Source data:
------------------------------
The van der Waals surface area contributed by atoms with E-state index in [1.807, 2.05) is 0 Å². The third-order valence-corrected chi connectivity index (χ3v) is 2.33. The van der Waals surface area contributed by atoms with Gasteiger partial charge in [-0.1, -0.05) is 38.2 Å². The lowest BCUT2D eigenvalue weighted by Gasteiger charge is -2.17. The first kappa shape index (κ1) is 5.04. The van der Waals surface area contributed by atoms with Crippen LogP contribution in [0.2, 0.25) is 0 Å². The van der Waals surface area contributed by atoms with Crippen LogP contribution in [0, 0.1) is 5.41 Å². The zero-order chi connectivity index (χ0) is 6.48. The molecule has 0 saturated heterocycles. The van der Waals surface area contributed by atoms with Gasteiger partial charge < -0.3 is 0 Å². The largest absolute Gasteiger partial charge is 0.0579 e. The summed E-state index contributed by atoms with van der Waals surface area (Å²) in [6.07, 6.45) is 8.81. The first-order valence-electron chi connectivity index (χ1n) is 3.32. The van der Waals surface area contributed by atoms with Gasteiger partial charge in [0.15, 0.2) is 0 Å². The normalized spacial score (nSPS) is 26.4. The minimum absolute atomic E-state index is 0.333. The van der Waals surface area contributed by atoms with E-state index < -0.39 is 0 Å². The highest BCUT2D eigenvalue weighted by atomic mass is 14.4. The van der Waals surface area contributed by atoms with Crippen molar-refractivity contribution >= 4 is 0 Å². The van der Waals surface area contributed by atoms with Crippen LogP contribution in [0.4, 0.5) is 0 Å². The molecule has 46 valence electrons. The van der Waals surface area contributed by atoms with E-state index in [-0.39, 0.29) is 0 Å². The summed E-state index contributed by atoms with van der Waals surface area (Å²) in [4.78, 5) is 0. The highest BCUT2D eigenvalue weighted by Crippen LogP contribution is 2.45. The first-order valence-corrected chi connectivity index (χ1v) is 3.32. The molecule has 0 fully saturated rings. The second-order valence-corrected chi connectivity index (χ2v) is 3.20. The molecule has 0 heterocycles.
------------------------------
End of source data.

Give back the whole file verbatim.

The van der Waals surface area contributed by atoms with E-state index in [1.807, 2.05) is 0 Å². The third-order valence-corrected chi connectivity index (χ3v) is 2.33. The van der Waals surface area contributed by atoms with Gasteiger partial charge in [-0.1, -0.05) is 38.2 Å². The lowest BCUT2D eigenvalue weighted by Gasteiger charge is -2.17. The first kappa shape index (κ1) is 5.04. The van der Waals surface area contributed by atoms with Crippen LogP contribution in [0.2, 0.25) is 0 Å². The van der Waals surface area contributed by atoms with Crippen LogP contribution in [0, 0.1) is 5.41 Å². The zero-order chi connectivity index (χ0) is 6.48. The molecule has 0 saturated heterocycles. The van der Waals surface area contributed by atoms with Gasteiger partial charge < -0.3 is 0 Å². The largest absolute Gasteiger partial charge is 0.0579 e. The summed E-state index contributed by atoms with van der Waals surface area (Å²) in [6.07, 6.45) is 8.81. The first-order valence-electron chi connectivity index (χ1n) is 3.32. The van der Waals surface area contributed by atoms with Gasteiger partial charge in [0.15, 0.2) is 0 Å². The normalized spacial score (nSPS) is 26.4. The minimum absolute atomic E-state index is 0.333. The van der Waals surface area contributed by atoms with E-state index < -0.39 is 0 Å². The highest BCUT2D eigenvalue weighted by atomic mass is 14.4. The van der Waals surface area contributed by atoms with Crippen molar-refractivity contribution >= 4 is 0 Å². The van der Waals surface area contributed by atoms with Crippen LogP contribution in [0.4, 0.5) is 0 Å². The molecule has 46 valence electrons. The van der Waals surface area contributed by atoms with E-state index in [-0.39, 0.29) is 0 Å². The summed E-state index contributed by atoms with van der Waals surface area (Å²) in [4.78, 5) is 0. The highest BCUT2D eigenvalue weighted by Crippen LogP contribution is 2.45. The first-order valence-corrected chi connectivity index (χ1v) is 3.32. The molecule has 0 fully saturated rings. The second-order valence-corrected chi connectivity index (χ2v) is 3.20. The molecule has 0 heterocycles.